Vaginal birth and Pelvic Floor Disorders. If the structure fails does anyone care? (Video) Event as iCalendar

(Seminars)

08 March 2016

4 - 5pm

Venue: Ground Floor Seminar Room (G10)

Location: 70 Symonds St

Prof John DeLancey, University of Michigan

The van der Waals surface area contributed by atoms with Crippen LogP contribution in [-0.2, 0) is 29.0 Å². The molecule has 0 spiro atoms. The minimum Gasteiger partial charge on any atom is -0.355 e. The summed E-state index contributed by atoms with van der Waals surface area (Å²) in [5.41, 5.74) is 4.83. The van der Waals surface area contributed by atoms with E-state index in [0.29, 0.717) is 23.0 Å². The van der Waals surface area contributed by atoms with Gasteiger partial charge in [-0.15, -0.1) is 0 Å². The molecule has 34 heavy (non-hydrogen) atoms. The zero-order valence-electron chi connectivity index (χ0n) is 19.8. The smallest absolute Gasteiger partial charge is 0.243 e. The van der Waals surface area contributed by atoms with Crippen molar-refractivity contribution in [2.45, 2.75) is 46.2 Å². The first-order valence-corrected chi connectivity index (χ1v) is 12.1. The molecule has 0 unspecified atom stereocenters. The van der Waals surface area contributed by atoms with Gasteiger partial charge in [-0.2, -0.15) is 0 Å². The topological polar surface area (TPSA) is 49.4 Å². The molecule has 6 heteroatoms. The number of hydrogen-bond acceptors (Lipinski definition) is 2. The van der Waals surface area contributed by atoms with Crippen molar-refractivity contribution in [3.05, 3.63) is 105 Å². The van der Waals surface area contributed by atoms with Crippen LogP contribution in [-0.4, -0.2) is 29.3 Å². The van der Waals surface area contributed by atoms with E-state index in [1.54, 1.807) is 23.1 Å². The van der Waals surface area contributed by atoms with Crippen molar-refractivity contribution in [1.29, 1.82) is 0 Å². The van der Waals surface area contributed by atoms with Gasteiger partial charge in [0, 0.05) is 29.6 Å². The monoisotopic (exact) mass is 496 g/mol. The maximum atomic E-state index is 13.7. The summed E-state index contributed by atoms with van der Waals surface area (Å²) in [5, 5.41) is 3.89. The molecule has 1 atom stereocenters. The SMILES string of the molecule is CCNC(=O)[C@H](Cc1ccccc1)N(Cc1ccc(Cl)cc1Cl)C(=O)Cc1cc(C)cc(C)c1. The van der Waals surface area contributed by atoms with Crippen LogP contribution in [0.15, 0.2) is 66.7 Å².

Abstract: If we knew that 1 in 15 healthy women was being injured, we would do something to help prevent these injuries.  In fact we do know that. It is birth-related pelvic floor injury that happens in our hospitals every day yet little has been done to prevent these injuries because the basic nature of the injuries have been unknown.  During the last 20 years Biomechanical Engineers and Gynecologist/Anatomists in our Pelvic Floor Research Group have been trying to understand how vaginal birth leads to pelvic organ prolapse and urinary incontinence; conditions referred to as pelvic floor disorders.  These problems affect 300,000 women so severely that they require surgery in the US.  This presentation will describe the ways in which we have approached these problems.  It was necessary to understand the pathophysiology of prolapse and incontinence and then to see which features of vaginal birth and what injuries occurred that were related.  We discovered an injury to the levator ani muscle that occurred as a result of vaginal birth and then demonstrated that it was found in 55% of women with prolapse but only 16% of women with normal support.  Our work on birth was then directed to identify causal pathways for this injury.  This work started with anatomically-based geometric simulations of birth that indicated that injuries occurred in regions that had the highest muscle strain ratios.  We then investigated the interactions between the head and the amount of soft tissue deformation that was involved as well as time-dependent properties of these remarkable tissues.  MRI studies were needed to decide between the three competing hypotheses for muscle injury; nerve injury, muscle compression, stretch-induced tearing.  Nerve injury and compression were rejected confirming that muscle stretch is the primary cause.  This has direct clinical impact because the compression and nerve injury hypotheses were used to justify shortening the length of time that the head compressed the pelvic floor and nerves.  Forceps delivery was used to do this that actually increases injury.  We are now working on capacity-demand analysis; a strategy that will allow us to estimate a woman’s risk for injury and soon that can allow women to consider their likelihood of having an injury and take that into account while making decisions about how they hope to give birth.